I Participate, We Decide: Decision Analysis enters Italian high school and students win

Authors: Anna Ippolito and Fabrizio Ruggeri, Liceo Giulio Casiraghi, Cinisello Balsamo, and IMATI CNR, Milano, Italy


Since 2015 high school students in Italy have to take part in activities known under the name of Alternanza Scuola/Lavoro (School/Work Alternation) so that they will spend 200 hours, over their final three years, on projects involving partners from industry, business, government, academic world, NGOs, etc. The purpose of the projects is to make students familiar with the work environment first hand. This article will outline the results of the activities of a class of third year students during the school year 2015-2016. It is worth mentioning that the Italian school system is based on 13 years of compulsory classes (5 in high school) before students can attend university. Therefore, the students involved in the project were, in general, 16 years old when they started it.


The students had to get acquainted with topics and models which are not part of the high school curriculum: Bayesian Networks and Decision Analysis. The students went through the typical stages of a decision process: problem structuring, uncertainty modelling, preference modelling, expected utility maximisation and sensitivity analysis. The experience went well beyond the scientific aspects since the students were induced to think about how complex problems can be tackled, identifying what really matters, from the goals to achieve to the other factors involved and their causal relationships, from the uncertainty in the occurrence of events to the value they assign to the consequences.

The students of the 3GS class at Liceo Giulio Casiraghi in Cinisello Balsamo (Milano) were involved in a year long project, named “I Participate, We Decide”, in cooperation with the Institute of Applied Mathematics and Information Technologies of the Italian National Research Council (IMATI CNR) in Milano. As a result of the project, they took part in the TEDxYouth @ Bologna event (http://www.tedxyouthbologna.com/un-nuovo-inizio/) and won in the Mathematics and Economics category. For the event, held in Bologna on November, 12th, 2016, the students prepared a video available at http://web.mi.imati.cnr.it/fabrizio/doc/ruggeri/Filmato.mp4.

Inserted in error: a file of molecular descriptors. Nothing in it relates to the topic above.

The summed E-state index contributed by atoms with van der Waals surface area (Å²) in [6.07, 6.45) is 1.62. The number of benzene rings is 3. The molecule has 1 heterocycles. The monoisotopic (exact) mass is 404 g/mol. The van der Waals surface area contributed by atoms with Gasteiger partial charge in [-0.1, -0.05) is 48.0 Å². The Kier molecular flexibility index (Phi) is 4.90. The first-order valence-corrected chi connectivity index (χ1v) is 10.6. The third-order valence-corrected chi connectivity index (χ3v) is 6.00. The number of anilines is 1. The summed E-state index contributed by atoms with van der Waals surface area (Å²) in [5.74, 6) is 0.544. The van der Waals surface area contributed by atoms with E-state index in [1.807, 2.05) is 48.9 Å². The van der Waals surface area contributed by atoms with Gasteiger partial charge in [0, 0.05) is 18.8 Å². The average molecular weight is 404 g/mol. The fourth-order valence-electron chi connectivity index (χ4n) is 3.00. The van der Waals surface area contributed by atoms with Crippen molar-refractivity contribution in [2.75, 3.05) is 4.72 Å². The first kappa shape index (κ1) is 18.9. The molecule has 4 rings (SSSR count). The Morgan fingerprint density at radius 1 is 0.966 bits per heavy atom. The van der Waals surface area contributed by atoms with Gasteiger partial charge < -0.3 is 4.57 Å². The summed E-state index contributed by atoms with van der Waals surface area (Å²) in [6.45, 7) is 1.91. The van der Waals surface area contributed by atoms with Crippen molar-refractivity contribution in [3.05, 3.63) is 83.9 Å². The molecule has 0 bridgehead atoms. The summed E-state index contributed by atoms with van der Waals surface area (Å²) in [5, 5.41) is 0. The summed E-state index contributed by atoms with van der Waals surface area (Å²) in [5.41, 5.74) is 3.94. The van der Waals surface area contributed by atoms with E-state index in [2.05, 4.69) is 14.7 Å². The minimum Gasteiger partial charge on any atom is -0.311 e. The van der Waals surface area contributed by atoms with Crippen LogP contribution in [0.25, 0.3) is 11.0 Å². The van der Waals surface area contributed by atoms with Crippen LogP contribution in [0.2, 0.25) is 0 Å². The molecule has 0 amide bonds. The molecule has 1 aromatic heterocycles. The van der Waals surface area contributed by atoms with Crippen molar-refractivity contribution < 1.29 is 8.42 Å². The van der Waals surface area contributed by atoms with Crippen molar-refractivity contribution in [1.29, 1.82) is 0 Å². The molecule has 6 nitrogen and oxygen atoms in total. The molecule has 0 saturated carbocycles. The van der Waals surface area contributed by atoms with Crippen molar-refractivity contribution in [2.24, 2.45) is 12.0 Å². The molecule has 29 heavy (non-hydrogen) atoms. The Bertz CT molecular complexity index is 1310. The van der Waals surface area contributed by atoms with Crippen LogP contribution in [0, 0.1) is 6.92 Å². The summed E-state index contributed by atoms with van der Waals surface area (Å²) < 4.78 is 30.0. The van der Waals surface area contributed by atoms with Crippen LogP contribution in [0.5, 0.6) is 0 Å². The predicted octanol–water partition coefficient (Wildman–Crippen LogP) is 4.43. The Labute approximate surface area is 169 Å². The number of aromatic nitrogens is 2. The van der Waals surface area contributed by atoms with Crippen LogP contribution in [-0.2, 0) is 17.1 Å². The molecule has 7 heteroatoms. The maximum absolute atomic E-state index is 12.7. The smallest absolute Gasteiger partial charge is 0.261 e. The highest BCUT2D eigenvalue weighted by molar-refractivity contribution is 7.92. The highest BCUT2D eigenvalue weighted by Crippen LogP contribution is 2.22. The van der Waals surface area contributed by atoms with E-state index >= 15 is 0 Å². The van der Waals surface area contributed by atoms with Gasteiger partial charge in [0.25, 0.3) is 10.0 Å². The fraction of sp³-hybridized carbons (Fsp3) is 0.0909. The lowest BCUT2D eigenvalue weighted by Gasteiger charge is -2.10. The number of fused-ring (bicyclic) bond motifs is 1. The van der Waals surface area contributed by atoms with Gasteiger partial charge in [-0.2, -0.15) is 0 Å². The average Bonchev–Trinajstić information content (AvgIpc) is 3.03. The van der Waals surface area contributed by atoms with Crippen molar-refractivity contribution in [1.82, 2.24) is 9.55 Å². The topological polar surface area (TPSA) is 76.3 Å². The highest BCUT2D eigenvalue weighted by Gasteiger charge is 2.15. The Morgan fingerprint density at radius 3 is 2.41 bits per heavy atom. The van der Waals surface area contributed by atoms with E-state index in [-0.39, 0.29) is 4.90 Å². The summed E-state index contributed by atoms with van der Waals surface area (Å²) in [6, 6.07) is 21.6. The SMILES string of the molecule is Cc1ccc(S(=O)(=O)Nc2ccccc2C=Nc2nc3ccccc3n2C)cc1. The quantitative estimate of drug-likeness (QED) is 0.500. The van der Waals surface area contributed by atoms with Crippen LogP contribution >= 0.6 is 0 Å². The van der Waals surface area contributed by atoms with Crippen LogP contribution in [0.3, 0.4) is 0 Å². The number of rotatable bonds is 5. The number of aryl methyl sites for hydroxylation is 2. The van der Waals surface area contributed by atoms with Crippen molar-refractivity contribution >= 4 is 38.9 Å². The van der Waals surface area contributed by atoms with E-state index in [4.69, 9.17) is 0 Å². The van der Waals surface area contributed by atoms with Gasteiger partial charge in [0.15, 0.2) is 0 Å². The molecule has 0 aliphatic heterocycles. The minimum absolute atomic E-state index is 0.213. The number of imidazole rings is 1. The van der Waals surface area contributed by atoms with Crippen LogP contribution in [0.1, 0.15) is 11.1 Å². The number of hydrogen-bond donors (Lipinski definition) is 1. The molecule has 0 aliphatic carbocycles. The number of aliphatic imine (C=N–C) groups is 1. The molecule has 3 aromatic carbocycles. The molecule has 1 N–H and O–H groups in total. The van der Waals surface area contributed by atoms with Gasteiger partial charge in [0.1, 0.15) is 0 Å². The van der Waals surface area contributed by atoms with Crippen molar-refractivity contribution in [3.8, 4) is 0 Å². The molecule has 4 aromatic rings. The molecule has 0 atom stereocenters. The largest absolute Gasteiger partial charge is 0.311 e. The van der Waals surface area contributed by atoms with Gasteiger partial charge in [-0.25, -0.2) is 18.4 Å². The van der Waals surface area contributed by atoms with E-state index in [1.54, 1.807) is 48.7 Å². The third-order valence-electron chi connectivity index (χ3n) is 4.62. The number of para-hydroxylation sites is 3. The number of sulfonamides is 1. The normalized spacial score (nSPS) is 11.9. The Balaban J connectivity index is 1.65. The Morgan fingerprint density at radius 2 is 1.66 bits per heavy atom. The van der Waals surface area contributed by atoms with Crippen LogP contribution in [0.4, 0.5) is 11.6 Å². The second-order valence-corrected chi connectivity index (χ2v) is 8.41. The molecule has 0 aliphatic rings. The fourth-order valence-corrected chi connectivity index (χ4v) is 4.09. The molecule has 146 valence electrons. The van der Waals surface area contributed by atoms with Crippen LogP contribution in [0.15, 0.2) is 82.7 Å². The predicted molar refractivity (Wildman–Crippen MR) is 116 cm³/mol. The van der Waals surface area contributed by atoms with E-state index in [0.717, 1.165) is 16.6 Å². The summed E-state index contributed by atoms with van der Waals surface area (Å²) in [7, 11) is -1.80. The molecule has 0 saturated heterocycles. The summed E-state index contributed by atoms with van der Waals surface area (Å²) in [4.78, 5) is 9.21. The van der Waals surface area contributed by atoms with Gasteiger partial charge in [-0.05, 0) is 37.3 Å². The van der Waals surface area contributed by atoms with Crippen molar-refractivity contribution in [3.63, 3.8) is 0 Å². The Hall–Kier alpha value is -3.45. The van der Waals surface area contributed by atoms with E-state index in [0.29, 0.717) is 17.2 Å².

TEDxYouth @ Bologna is a national competition, realized in collaboration with MIUR (Ministry of Education, University and Research), aimed at developing the excellence of Italian high school and increasing students’ competences and public speaking skills.

The project, conducted under the guidance of their Math teacher, Prof. Anna Ippolito, and Dr. Fabrizio Ruggeri, Research Director at IMATI CNR, aimed to choose the optimal way to spend (hypothetical) 100,000 Euros to improve school life. The students, who complemented their Math work with reflections on participatory democracy during their Philosophy classes, first created a Facebook group, open to all students in the school, where anybody could suggest possible purchases and express opinions on the various proposals. After identifying possible purchases (e.g., material for labs, multimedia boards, locks), a search was made to know their costs. Eventually, 18 options were found on how to spend the available hypothetical funds.